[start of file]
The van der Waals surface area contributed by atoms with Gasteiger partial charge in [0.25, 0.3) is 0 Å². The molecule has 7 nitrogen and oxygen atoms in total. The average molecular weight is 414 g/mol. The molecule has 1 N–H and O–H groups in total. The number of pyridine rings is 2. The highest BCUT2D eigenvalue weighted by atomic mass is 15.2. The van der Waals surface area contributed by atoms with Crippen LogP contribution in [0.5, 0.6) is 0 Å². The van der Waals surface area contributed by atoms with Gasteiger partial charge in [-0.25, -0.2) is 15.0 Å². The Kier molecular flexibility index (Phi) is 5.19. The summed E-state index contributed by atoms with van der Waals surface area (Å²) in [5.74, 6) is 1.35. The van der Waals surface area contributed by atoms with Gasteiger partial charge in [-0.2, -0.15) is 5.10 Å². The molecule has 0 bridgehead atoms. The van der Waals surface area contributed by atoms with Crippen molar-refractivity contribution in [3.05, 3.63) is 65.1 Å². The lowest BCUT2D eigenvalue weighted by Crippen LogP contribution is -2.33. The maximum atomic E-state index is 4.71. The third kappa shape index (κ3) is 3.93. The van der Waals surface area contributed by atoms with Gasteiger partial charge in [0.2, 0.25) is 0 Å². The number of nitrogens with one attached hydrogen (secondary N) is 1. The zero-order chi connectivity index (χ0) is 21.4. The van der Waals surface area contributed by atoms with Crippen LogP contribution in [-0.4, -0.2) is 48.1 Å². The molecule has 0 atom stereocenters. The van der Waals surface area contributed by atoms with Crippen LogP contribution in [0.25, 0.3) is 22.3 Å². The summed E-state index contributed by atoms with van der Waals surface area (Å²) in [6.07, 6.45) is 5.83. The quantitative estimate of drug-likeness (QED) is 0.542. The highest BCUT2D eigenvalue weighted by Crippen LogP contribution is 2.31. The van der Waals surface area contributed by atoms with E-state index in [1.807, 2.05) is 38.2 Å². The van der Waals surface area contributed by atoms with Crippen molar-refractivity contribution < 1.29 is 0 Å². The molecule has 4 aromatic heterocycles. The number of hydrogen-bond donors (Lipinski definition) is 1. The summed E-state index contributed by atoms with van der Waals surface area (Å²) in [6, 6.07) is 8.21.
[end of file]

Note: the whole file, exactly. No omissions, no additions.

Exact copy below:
The van der Waals surface area contributed by atoms with Gasteiger partial charge in [0.25, 0.3) is 0 Å². The molecule has 7 nitrogen and oxygen atoms in total. The average molecular weight is 414 g/mol. The molecule has 1 N–H and O–H groups in total. The number of pyridine rings is 2. The highest BCUT2D eigenvalue weighted by atomic mass is 15.2. The van der Waals surface area contributed by atoms with Crippen LogP contribution in [0.5, 0.6) is 0 Å². The van der Waals surface area contributed by atoms with Gasteiger partial charge in [-0.25, -0.2) is 15.0 Å². The Kier molecular flexibility index (Phi) is 5.19. The summed E-state index contributed by atoms with van der Waals surface area (Å²) in [5.74, 6) is 1.35. The van der Waals surface area contributed by atoms with Gasteiger partial charge in [-0.2, -0.15) is 5.10 Å². The molecule has 0 bridgehead atoms. The van der Waals surface area contributed by atoms with Crippen molar-refractivity contribution in [3.05, 3.63) is 65.1 Å². The lowest BCUT2D eigenvalue weighted by Crippen LogP contribution is -2.33. The maximum atomic E-state index is 4.71. The third kappa shape index (κ3) is 3.93. The van der Waals surface area contributed by atoms with Gasteiger partial charge in [0.2, 0.25) is 0 Å². The number of nitrogens with one attached hydrogen (secondary N) is 1. The zero-order chi connectivity index (χ0) is 21.4. The van der Waals surface area contributed by atoms with Crippen LogP contribution in [-0.4, -0.2) is 48.1 Å². The molecule has 0 atom stereocenters. The van der Waals surface area contributed by atoms with Crippen LogP contribution in [0.25, 0.3) is 22.3 Å². The summed E-state index contributed by atoms with van der Waals surface area (Å²) in [6.07, 6.45) is 5.83. The quantitative estimate of drug-likeness (QED) is 0.542. The highest BCUT2D eigenvalue weighted by Crippen LogP contribution is 2.31. The van der Waals surface area contributed by atoms with E-state index in [1.807, 2.05) is 38.2 Å². The van der Waals surface area contributed by atoms with Crippen molar-refractivity contribution < 1.29 is 0 Å². The molecule has 4 aromatic heterocycles. The number of hydrogen-bond donors (Lipinski definition) is 1. The summed E-state index contributed by atoms with van der Waals surface area (Å²) in [6, 6.07) is 8.21.